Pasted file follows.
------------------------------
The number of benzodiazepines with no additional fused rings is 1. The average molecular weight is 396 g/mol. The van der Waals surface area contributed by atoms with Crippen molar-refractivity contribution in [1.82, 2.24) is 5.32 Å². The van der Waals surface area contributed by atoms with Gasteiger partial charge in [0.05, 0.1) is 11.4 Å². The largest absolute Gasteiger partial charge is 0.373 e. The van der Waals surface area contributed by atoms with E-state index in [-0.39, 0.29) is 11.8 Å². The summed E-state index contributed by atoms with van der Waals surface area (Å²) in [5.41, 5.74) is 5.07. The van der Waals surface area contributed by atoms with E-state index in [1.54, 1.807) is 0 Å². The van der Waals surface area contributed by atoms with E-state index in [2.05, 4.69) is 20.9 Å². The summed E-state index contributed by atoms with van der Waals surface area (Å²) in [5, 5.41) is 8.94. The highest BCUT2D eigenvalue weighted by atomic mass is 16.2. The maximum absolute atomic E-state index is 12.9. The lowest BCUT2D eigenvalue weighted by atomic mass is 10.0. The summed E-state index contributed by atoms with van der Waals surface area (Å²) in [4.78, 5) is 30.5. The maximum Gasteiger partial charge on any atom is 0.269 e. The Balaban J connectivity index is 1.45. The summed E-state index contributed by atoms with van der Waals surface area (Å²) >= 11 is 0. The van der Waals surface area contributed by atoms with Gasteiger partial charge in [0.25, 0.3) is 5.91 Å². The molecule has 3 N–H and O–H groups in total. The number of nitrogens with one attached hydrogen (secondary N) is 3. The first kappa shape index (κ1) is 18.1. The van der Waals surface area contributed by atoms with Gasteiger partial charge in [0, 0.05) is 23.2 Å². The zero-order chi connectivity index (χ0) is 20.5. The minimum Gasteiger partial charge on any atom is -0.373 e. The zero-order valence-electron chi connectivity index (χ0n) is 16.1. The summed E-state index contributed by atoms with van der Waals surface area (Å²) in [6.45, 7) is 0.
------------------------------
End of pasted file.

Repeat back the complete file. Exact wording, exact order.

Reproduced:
The number of benzodiazepines with no additional fused rings is 1. The average molecular weight is 396 g/mol. The van der Waals surface area contributed by atoms with Crippen molar-refractivity contribution in [1.82, 2.24) is 5.32 Å². The van der Waals surface area contributed by atoms with Gasteiger partial charge in [0.05, 0.1) is 11.4 Å². The largest absolute Gasteiger partial charge is 0.373 e. The van der Waals surface area contributed by atoms with E-state index in [-0.39, 0.29) is 11.8 Å². The summed E-state index contributed by atoms with van der Waals surface area (Å²) in [5.41, 5.74) is 5.07. The van der Waals surface area contributed by atoms with E-state index in [1.54, 1.807) is 0 Å². The van der Waals surface area contributed by atoms with E-state index in [2.05, 4.69) is 20.9 Å². The summed E-state index contributed by atoms with van der Waals surface area (Å²) in [5, 5.41) is 8.94. The highest BCUT2D eigenvalue weighted by atomic mass is 16.2. The maximum absolute atomic E-state index is 12.9. The lowest BCUT2D eigenvalue weighted by atomic mass is 10.0. The summed E-state index contributed by atoms with van der Waals surface area (Å²) in [4.78, 5) is 30.5. The maximum Gasteiger partial charge on any atom is 0.269 e. The Balaban J connectivity index is 1.45. The summed E-state index contributed by atoms with van der Waals surface area (Å²) >= 11 is 0. The van der Waals surface area contributed by atoms with Gasteiger partial charge in [0.25, 0.3) is 5.91 Å². The molecule has 3 N–H and O–H groups in total. The number of nitrogens with one attached hydrogen (secondary N) is 3. The first kappa shape index (κ1) is 18.1. The van der Waals surface area contributed by atoms with Gasteiger partial charge in [0, 0.05) is 23.2 Å². The zero-order chi connectivity index (χ0) is 20.5. The minimum Gasteiger partial charge on any atom is -0.373 e. The zero-order valence-electron chi connectivity index (χ0n) is 16.1. The summed E-state index contributed by atoms with van der Waals surface area (Å²) in [6.45, 7) is 0.